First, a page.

The laminated membranes used in this invention may be of about the same thickness, i.e., 0.5 to 5 or 10 mils, as the non-laminated membranes used heretofore. The thin layer of selective membrane material may be from about 0.05 to 0.5 mil in thickness or thereabouts, and the thicker layer of high permeable membrane material may be from about 0.5 to 1 or 2 mils in thickness. Conventional lamination techniques may be used. The films can be pressed into intimate physical contact, with or without the application of heat. They can be bonded together by other techniques. For example, a thin film of the selective materials may be cast from a solution unto a thicker layer of the highly permeable membrane material.

To illustrate the effectiveness of the present invention, a number of examples are shown hereinafter which demonstrate the practical advantages of the invention.

In the accompanying drawings which form a part of this specification,

Figure l is a schematic section through the permeation system, and

Figure 2 is a detailed section taken along the lines 2-2 of Figure 1 showing that the membrane is laminated with its thick permeable layer exposed to the feed zone and its thin selective layer exposed to the permeate zone.

Attached Figure 1 represents in schematic form a small size permeation apparatus which was used in carrying out the permeation runs. The permeation apparatus consisted of a box-like fccd chamber 11 for the feed mixture of liquid hydrocarbons introduced therein; a smaller size membrane holder 12 of box-like shape having 5 open faces across which the permeation membranes 13 prepared in a manner to be described were sealed, the 6th face having sealed thereto a line 14 for removing the portion which permeates through the membrane into the interior (permeate zone 16) of the membrane holder, the entire membrane holder being positioned within feed chamber 11. Pump 17 passes the charge mixture (which has been heated to the desired permeation operating temperature) through line 18 into feed chamber 11 until the liquid level of the charge mixture is substantially above membrane holder 12. The permeated portion is continuously withdrawn from permeate zone 16 through line 14 by means of vacuum pump 19. Manometer 21 and pressure regulating valve 22 measure and regulate the pressure in permeate zone 16. The total surface area provided by the membranes was approximately 22 sq. in. In the permeation experiments, the charge to the feed zone consisted of a 50-50 mixture of methylcyclohexane and isooctane. A temperature of C. was maintained in the feed zone and atmospheric pressure was 59.1% methylcyclohexane and was approximately midway between the selectivities of the individual film.ma-

terials which made up the laminated membrane. In run No. 4, in which the highly permeable polyethylene side zone as vapors. The vapors were withdrawn continuously of the same laminated membrane was in contact with the and their compositions were determined. feed mixture to be separated, the permeate contains 64.1%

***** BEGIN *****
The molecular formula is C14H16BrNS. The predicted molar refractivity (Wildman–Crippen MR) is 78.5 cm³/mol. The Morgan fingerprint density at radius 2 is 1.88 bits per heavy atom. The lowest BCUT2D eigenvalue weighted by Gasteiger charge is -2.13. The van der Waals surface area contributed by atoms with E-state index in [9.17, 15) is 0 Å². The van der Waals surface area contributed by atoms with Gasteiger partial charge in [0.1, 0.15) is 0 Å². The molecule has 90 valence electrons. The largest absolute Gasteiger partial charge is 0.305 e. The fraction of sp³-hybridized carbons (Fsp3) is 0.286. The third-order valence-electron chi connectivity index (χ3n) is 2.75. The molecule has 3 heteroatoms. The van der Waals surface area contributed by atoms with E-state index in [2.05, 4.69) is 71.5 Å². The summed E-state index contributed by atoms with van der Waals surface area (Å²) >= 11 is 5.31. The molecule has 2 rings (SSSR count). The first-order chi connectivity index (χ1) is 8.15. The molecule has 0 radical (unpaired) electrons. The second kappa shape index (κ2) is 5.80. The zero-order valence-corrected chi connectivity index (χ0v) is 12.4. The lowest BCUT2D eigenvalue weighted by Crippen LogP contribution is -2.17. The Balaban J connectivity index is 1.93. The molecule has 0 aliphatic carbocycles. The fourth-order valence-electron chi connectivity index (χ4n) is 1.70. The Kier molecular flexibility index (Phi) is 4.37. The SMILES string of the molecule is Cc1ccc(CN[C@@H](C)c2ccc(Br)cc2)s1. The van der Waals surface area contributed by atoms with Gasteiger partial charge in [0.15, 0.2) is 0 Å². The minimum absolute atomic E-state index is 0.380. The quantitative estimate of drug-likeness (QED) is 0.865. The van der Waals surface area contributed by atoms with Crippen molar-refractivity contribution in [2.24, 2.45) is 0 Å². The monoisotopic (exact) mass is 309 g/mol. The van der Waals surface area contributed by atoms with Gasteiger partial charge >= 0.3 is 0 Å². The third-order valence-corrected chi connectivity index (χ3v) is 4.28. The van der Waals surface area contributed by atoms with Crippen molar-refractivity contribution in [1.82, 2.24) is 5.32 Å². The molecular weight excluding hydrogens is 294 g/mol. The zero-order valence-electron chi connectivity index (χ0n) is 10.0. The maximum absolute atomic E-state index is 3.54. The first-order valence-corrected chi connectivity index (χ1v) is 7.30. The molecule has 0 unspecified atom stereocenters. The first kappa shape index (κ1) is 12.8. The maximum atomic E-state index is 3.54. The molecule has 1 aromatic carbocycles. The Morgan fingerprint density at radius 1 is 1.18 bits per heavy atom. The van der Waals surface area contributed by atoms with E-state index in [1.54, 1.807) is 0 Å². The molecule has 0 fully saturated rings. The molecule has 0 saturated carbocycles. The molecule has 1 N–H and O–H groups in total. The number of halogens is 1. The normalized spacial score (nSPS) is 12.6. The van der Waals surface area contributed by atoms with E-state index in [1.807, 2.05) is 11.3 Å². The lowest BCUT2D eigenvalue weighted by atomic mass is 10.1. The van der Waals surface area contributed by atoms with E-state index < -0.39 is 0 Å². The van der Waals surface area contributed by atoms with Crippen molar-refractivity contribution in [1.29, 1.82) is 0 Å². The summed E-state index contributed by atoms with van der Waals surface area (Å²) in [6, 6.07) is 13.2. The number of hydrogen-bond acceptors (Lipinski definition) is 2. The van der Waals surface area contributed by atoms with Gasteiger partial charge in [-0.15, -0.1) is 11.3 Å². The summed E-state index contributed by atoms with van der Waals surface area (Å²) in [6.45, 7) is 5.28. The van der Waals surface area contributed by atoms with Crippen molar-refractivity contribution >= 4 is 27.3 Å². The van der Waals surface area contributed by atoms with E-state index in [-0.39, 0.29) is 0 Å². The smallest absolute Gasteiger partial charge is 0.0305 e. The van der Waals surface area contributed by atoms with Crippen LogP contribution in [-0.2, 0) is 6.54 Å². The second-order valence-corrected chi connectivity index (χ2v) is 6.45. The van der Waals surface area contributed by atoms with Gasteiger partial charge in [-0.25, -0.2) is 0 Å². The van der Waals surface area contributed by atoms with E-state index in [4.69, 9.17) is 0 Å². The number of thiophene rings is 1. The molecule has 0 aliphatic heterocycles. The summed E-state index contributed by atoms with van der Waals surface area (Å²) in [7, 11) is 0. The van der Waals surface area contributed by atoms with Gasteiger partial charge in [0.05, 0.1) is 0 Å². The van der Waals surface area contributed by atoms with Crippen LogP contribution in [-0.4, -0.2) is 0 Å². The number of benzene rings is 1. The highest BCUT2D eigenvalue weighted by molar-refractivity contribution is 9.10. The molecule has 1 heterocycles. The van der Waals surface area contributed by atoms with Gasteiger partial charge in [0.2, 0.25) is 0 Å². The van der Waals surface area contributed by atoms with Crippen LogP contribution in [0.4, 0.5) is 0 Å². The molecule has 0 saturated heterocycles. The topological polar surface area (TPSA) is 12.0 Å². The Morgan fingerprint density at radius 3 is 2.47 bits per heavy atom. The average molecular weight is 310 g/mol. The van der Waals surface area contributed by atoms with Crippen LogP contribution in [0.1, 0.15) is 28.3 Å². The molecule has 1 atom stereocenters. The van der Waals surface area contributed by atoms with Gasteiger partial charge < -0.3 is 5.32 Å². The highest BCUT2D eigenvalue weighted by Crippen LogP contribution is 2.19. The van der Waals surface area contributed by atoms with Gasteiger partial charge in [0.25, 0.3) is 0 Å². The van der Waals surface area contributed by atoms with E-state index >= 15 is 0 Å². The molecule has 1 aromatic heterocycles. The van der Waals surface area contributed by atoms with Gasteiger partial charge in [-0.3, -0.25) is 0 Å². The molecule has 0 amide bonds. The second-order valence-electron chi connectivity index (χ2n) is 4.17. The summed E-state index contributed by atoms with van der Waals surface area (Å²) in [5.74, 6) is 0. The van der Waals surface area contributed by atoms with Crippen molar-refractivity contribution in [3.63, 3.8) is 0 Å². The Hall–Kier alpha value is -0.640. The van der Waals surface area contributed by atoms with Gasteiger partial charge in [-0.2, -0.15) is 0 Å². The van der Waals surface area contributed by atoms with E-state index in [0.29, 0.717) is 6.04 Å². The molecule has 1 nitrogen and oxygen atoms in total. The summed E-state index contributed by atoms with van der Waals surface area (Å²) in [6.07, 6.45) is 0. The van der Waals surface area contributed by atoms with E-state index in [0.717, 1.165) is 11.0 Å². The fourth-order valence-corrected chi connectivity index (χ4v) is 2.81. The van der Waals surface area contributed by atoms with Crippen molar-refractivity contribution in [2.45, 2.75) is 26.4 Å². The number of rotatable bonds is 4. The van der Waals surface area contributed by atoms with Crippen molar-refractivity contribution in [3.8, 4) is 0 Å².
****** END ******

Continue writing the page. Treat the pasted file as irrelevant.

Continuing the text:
A number of permeation runs were carried out using methylcyclohexane. This concentration of metaylcyclothe permeation apparatus and the permeation conditions hexane in the permeate was higher than that obtained in described in the preceding paragraph. In run No. 1, the runs No. 1, 2 and 3. The reason for this phenomenon permeation membrance was Irrathene 20l (polyethylene is not completely understood. of 2 mils thickness which had been subjected to a radia- An additional series of permeation runs was carried tion dosage level of megaroentgents per sq. cm. of surout using the same permeation apparatus and permeation face area). In run No. 2, the permeation membrane was operating conditions. In run No. 5, the permeation mem- Ethocel 610 (ethyl cellulose having an ethoxyl content of brane was G-lOO ethyl cellulose (having an ethoxyl conabout 45-46% by weight). In n q- 3 a laminated 15 tent of about 44.5-45.5 wt. percent, and was 0.5 mil in Perm?anon membrane P p y Pressing Iva-theme thickness. In run No. 6, the permeation membrane was a 201 and the Ethocel 610 films together into intimate laminated membrane prepared by casting an organic SOL Rhyslcal Contact i f Selec vent solution containing 0.6% of cellulose acetate-buf t 6 mm was tyrate (Eastman AB-50315 having 0.45 hydroxyl in contact with the hqurd feed hydrocarbon mixture. In mu S 0 acet 1 mu S and 17 but I l m run No. 4, the same laminated membrane was used as g lu y g .5 t ii yi was employed in run No. 3, except that the laminated G g i un 0 a m o t membrane was reversed so that the higher permeation T 0 et y Ce u The ethyl cellulose film rate Irrathene 20l side of the laminated membrane was whlch was thus Y a film offenulose acetate in contact with the liquid mixture of feed hydrocarbons. 25 butyrate of thlckness was dned and p y The compositions of the permeated fractions produced in as Permeatlon membrane- In the more h runs d h permeation rates were d t i d selective acetate-butyrate side of the laminated membrane These results are shown in Table I, which follows: was in contact with the feed mixture to be separated. In

Table 1 Composition Permea- Run Membrane tion N 0. Rate 1 Charge Permeate 1 Irrathene 201 28 2 s25: iiiiiijij} 1800 Ethocel {28% iffiiii: 33 11; $1.113} 208 3 Laminated Membrane:

Ethocel 610 (upstream) 50% MCH 59.1% MCH 208 Irrathene 20l (downstream) }50% I 39.9% I 4 Laminated Membrane:

Irrathene 20l (upstream) MCII 64.1% MCH Ethocel 610 (downstream) J50% I 35.9% I

1 Rate in gallons of permeate product/hour/lOOO sq. it. of membrane surface.

2 MCH=methyleyelohernnc; l=isooetane.